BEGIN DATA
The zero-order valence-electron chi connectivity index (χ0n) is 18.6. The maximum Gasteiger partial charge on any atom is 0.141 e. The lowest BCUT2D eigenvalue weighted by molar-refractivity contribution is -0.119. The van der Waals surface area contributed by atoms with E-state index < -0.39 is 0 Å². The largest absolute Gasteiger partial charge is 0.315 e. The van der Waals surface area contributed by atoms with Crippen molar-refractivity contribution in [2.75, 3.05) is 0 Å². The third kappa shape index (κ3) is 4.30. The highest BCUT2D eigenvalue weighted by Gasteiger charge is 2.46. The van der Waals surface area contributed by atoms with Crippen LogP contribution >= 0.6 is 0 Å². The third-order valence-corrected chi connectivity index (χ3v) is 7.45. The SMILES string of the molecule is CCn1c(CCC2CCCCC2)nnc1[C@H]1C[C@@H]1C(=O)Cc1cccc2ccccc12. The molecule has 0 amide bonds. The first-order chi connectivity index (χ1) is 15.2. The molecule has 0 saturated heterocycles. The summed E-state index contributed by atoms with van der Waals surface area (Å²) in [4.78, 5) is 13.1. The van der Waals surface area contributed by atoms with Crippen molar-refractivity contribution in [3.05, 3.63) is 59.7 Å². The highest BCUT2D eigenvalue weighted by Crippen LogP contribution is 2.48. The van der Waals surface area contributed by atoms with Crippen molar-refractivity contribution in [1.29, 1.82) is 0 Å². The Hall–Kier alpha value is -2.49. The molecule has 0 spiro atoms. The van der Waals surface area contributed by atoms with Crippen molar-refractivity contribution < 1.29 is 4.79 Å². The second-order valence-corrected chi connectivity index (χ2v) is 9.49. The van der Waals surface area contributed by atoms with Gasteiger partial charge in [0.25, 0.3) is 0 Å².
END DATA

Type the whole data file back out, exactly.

The zero-order valence-electron chi connectivity index (χ0n) is 18.6. The maximum Gasteiger partial charge on any atom is 0.141 e. The lowest BCUT2D eigenvalue weighted by molar-refractivity contribution is -0.119. The van der Waals surface area contributed by atoms with E-state index < -0.39 is 0 Å². The largest absolute Gasteiger partial charge is 0.315 e. The van der Waals surface area contributed by atoms with Crippen molar-refractivity contribution in [2.75, 3.05) is 0 Å². The third kappa shape index (κ3) is 4.30. The highest BCUT2D eigenvalue weighted by Gasteiger charge is 2.46. The van der Waals surface area contributed by atoms with Crippen LogP contribution >= 0.6 is 0 Å². The third-order valence-corrected chi connectivity index (χ3v) is 7.45. The SMILES string of the molecule is CCn1c(CCC2CCCCC2)nnc1[C@H]1C[C@@H]1C(=O)Cc1cccc2ccccc12. The molecule has 0 amide bonds. The first-order chi connectivity index (χ1) is 15.2. The molecule has 0 saturated heterocycles. The summed E-state index contributed by atoms with van der Waals surface area (Å²) in [4.78, 5) is 13.1. The van der Waals surface area contributed by atoms with Crippen molar-refractivity contribution in [3.05, 3.63) is 59.7 Å². The highest BCUT2D eigenvalue weighted by Crippen LogP contribution is 2.48. The van der Waals surface area contributed by atoms with Crippen molar-refractivity contribution in [1.29, 1.82) is 0 Å². The Hall–Kier alpha value is -2.49. The molecule has 0 spiro atoms. The van der Waals surface area contributed by atoms with Crippen molar-refractivity contribution < 1.29 is 4.79 Å². The second-order valence-corrected chi connectivity index (χ2v) is 9.49. The van der Waals surface area contributed by atoms with Gasteiger partial charge in [0.25, 0.3) is 0 Å².